Between 1983 and 1987 along the California/Mexico border, Ken Light took his Hasselblad camera and flash and rode along with US Border Patrol agents in the middle of the night as they combed the Otay Mesa looking for “illegal aliens.” He was there when they were apprehended – captured by authorities as well as the photographer’s flash. The black and white images are stark, impromptu mug shots in the desert, taken at a moment of extreme vulnerability, when hope gave way to despair, migrants caught in a cruel game of hide and seek.
Light’s photographs and José Ángel Navejas’ first hand, compelling memoir, presented in both English and Spanish, offer testimony of the harrowing night border crossing of those desperately seeking a chance at a better life. A day after Navejas first crossed the US border from Mexico, he was caught and deported back onto the streets of Tijuana. Undeterred, he crawled back through a tunnel to San Diego, where he entered the United States forever.
In piercing words and in strobe-lit images caught against the dark of night, Midnight La Frontera’s immediacy underscores the struggle and defiance of those who make the perilous hike for days and weeks in search of the American Dream.
About the Author
Ken Light is a photographer whose work has appeared in books, magazines, exhibitions, and numerous anthologies, exhibition catalogs, and a variety of media, digital, and motion pictures. He got his start in 1969 photographing for alternative newspapers and magazines which were widely published in posters, books, and hundreds of periodicals.
He has exhibited internationally in over 225 one-person and group shows, including one-person shows at the International Center for Photography, Oakland Museum of California, San Jose Museum of Modern Art, Visual Studies Workshop, Visa pour L’image Perpignan (France), International Fotoage (Germany), S.E. Museum of Photography, Yerba Buena Center S.F. and Smith College. His work is part of numerous collections including the San Francisco MOMA, the Houston Museum of Fine Arts, the International Center of Photography and the American Museum of Art at the Smithsonian, Library of Congress, Helmut Gernsheim Collection, and many others including private collections.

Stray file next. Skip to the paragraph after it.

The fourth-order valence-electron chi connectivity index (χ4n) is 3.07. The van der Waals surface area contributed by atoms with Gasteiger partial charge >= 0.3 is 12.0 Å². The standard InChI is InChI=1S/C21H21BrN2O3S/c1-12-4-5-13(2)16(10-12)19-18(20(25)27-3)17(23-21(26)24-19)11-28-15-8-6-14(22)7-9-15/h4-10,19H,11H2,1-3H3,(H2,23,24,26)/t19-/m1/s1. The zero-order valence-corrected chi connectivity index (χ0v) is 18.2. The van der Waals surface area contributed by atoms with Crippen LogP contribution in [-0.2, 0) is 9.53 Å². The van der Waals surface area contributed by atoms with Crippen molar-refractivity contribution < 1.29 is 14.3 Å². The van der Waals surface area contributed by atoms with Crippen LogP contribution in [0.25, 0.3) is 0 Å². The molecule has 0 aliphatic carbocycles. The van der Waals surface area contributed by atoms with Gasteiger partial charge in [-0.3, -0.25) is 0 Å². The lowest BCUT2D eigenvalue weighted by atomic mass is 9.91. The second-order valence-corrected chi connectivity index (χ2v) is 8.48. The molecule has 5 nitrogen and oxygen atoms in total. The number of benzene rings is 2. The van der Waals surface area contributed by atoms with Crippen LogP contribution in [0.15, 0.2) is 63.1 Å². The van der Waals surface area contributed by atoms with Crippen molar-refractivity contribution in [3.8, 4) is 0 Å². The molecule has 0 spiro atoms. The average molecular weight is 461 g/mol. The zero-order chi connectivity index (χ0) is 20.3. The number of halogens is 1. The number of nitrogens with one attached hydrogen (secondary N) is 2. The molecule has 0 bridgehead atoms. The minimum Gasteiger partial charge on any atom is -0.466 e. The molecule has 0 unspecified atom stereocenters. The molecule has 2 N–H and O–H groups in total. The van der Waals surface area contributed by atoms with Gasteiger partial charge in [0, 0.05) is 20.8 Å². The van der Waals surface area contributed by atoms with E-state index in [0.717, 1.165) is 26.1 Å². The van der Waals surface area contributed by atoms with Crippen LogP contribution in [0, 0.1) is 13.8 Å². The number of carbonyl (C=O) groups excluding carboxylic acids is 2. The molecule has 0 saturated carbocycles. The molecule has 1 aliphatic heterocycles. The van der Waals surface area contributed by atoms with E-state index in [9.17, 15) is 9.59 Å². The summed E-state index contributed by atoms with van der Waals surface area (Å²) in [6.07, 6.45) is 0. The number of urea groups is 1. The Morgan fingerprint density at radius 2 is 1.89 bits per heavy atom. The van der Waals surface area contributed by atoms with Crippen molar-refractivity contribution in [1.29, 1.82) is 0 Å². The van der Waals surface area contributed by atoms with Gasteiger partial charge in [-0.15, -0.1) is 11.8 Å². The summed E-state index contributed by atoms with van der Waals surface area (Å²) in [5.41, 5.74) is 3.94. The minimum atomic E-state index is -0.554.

He received two National Endowment for the Arts Photographers Fellowships, a N.E.A survey and publication grant, the Dorothea Lange Fellowship and a fellowship from the Erna and Victor Hasselblad Foundation as well as grants from the Soros Open Society Institute, the American Film Institute, the California Arts Commission, International Fund for Concerned Photography, the Rosenberg Foundation and the Max and the Anna Levinson Foundation as well as the Johnathan Logan Family Foundation. Other awards include the Media Alliance Meritorious Achievement award in photography, the Thomas More Storke International Journalism Award.
He is the Reva and David Logan Professor of Photojournalism and curator of the Center for Photography at the Graduate School of Journalism at the University of California Berkeley and was the 2012 Laventhol Visiting Professor at Columbia University Graduate School of Journalism. He was a founder of the Mother Jones International Fund for Documentary Photography, which awarded grants to photographers worldwide, as well a founder of Fotovision a non-profit documentary photo organization that was based in the San Francisco Bay Area.